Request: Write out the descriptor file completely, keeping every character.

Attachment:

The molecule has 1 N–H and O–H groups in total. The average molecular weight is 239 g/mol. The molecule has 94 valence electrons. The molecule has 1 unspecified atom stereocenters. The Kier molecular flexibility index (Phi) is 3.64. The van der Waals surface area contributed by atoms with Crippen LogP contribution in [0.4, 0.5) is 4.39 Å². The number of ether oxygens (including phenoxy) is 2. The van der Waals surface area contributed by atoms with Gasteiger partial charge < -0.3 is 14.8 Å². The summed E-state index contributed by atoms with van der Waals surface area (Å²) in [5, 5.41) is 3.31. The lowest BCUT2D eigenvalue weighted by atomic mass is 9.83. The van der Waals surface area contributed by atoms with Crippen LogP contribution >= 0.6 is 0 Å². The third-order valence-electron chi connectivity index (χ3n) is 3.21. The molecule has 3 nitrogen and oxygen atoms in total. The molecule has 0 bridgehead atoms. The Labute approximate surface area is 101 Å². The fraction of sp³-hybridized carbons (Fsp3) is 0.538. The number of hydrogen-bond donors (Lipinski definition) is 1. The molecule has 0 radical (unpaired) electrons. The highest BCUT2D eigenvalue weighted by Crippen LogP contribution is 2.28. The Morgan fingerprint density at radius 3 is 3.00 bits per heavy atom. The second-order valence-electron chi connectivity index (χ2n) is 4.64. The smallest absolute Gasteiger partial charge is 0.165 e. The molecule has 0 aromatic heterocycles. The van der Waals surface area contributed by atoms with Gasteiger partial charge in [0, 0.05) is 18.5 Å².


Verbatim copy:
The molecule has 1 N–H and O–H groups in total. The average molecular weight is 239 g/mol. The molecule has 94 valence electrons. The molecule has 1 unspecified atom stereocenters. The Kier molecular flexibility index (Phi) is 3.64. The van der Waals surface area contributed by atoms with Crippen LogP contribution in [0.4, 0.5) is 4.39 Å². The number of ether oxygens (including phenoxy) is 2. The van der Waals surface area contributed by atoms with Gasteiger partial charge < -0.3 is 14.8 Å². The summed E-state index contributed by atoms with van der Waals surface area (Å²) in [5, 5.41) is 3.31. The lowest BCUT2D eigenvalue weighted by atomic mass is 9.83. The van der Waals surface area contributed by atoms with Crippen LogP contribution >= 0.6 is 0 Å². The third-order valence-electron chi connectivity index (χ3n) is 3.21. The molecule has 3 nitrogen and oxygen atoms in total. The molecule has 0 bridgehead atoms. The Labute approximate surface area is 101 Å². The fraction of sp³-hybridized carbons (Fsp3) is 0.538. The number of hydrogen-bond donors (Lipinski definition) is 1. The molecule has 0 radical (unpaired) electrons. The highest BCUT2D eigenvalue weighted by Crippen LogP contribution is 2.28. The Morgan fingerprint density at radius 3 is 3.00 bits per heavy atom. The second-order valence-electron chi connectivity index (χ2n) is 4.64. The smallest absolute Gasteiger partial charge is 0.165 e. The molecule has 0 aromatic heterocycles. The van der Waals surface area contributed by atoms with Gasteiger partial charge in [0, 0.05) is 18.5 Å².